Qualitative Research Series, 1 of 2: Getting Started

When

Friday, April 10
12:30 PM to 2:00 PM

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Where

  • Online only

Workshop Description

Qualitative research is a powerful tool for analyzing the nuance and details of how people make meaning and understand the world around them. Whether you are a social scientist studying identity, or a designer studying consumer preferences, qualitative research is an important addition to your research. In this workshop, we will cover the logic behind qualitative research and the different types of methods you can use to collect and analyze data. For instance, what does it mean to code an interview transcript? What is theoretical saturation and how does this inform sample size? What is a semi-structured interview and how do I make an interview protocol? In the workshop, we will mix lecture with hands-on activities, to build a base of knowledge for you to employ qualitative methods in your future projects.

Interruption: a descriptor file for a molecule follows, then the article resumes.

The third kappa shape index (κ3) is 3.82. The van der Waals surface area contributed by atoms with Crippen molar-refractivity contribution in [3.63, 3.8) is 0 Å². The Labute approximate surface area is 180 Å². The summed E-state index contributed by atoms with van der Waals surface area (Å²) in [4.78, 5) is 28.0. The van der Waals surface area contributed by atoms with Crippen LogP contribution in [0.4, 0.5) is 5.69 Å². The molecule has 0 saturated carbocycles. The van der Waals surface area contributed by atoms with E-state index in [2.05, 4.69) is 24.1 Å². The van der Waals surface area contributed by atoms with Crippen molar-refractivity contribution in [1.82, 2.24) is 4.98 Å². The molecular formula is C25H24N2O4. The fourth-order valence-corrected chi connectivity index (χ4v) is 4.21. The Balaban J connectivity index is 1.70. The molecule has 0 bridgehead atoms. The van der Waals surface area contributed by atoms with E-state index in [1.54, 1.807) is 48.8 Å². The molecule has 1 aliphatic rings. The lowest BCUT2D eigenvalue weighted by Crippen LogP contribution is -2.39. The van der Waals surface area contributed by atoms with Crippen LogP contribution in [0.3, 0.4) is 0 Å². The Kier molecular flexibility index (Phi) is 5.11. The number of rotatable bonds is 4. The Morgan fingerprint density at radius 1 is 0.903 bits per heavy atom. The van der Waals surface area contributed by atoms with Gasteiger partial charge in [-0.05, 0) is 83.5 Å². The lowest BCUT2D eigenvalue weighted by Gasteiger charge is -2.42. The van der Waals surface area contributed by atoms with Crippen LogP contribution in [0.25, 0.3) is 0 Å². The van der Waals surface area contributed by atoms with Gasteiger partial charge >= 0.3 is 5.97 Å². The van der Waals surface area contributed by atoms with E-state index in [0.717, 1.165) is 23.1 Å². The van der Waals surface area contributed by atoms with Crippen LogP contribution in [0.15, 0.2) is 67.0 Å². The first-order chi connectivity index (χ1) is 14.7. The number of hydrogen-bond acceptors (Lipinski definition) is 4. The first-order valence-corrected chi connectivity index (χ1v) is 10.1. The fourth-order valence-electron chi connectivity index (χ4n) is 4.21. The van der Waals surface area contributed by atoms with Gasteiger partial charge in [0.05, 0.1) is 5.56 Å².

Speaker biography:

Andrew Smolski is a doctoral candidate in sociology. For more than 5 years, Andrew has taught lower-level and upper-level undergraduate courses. For the last year, he has worked on literature review workshops with graduate students as part of the Peer Scholars Program. His research focuses on agri-food systems and political economy, with an emphasis on Latin America and the United States. He collaborates with scholars from Animal Sciences, Crop Sciences, and Agriculture and Human Sciences, building interdisciplinary projects. He has published in Capital & Class, Agriculture, and Development in Practice. As coordinating editor of Latin American Perspectives, a generalist Latin American Studies peer-reviewed journal, he reviews and edits manuscripts in English, Spanish and Portuguese from a global network of scholars.

Contact Information

Danica Lewis

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Instructors

  • Staff profile photo
    Andrew Smolski
    Peer Scholar